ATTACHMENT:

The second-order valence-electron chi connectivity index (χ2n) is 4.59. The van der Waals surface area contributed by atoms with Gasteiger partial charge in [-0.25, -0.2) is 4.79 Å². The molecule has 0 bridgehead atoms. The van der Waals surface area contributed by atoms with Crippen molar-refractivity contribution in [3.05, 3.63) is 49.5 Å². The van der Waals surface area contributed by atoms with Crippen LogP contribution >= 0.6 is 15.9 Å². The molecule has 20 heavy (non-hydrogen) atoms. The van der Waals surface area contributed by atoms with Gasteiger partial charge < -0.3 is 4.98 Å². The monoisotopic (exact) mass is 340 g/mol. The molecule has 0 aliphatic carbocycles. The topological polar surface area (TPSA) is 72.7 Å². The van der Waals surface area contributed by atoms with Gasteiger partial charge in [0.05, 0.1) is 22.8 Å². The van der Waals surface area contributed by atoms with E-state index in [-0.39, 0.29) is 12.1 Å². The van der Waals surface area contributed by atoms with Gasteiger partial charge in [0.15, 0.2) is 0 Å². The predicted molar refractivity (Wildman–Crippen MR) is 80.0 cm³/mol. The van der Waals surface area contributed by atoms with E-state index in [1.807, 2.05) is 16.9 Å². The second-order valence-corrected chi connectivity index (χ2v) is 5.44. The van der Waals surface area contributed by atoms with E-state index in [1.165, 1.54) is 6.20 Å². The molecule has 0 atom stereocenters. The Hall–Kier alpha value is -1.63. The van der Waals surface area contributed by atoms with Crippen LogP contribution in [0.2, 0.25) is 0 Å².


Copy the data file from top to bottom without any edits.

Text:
The second-order valence-electron chi connectivity index (χ2n) is 4.59. The van der Waals surface area contributed by atoms with Gasteiger partial charge in [-0.25, -0.2) is 4.79 Å². The molecule has 0 bridgehead atoms. The van der Waals surface area contributed by atoms with Crippen molar-refractivity contribution in [3.05, 3.63) is 49.5 Å². The van der Waals surface area contributed by atoms with Crippen LogP contribution >= 0.6 is 15.9 Å². The molecule has 20 heavy (non-hydrogen) atoms. The van der Waals surface area contributed by atoms with Gasteiger partial charge < -0.3 is 4.98 Å². The monoisotopic (exact) mass is 340 g/mol. The molecule has 0 aliphatic carbocycles. The topological polar surface area (TPSA) is 72.7 Å². The van der Waals surface area contributed by atoms with Gasteiger partial charge in [0.05, 0.1) is 22.8 Å². The van der Waals surface area contributed by atoms with E-state index in [-0.39, 0.29) is 12.1 Å². The van der Waals surface area contributed by atoms with Gasteiger partial charge in [0.15, 0.2) is 0 Å². The predicted molar refractivity (Wildman–Crippen MR) is 80.0 cm³/mol. The van der Waals surface area contributed by atoms with E-state index in [1.807, 2.05) is 16.9 Å². The second-order valence-corrected chi connectivity index (χ2v) is 5.44. The van der Waals surface area contributed by atoms with E-state index in [1.165, 1.54) is 6.20 Å². The molecule has 0 atom stereocenters. The Hall–Kier alpha value is -1.63. The van der Waals surface area contributed by atoms with Crippen LogP contribution in [0.2, 0.25) is 0 Å².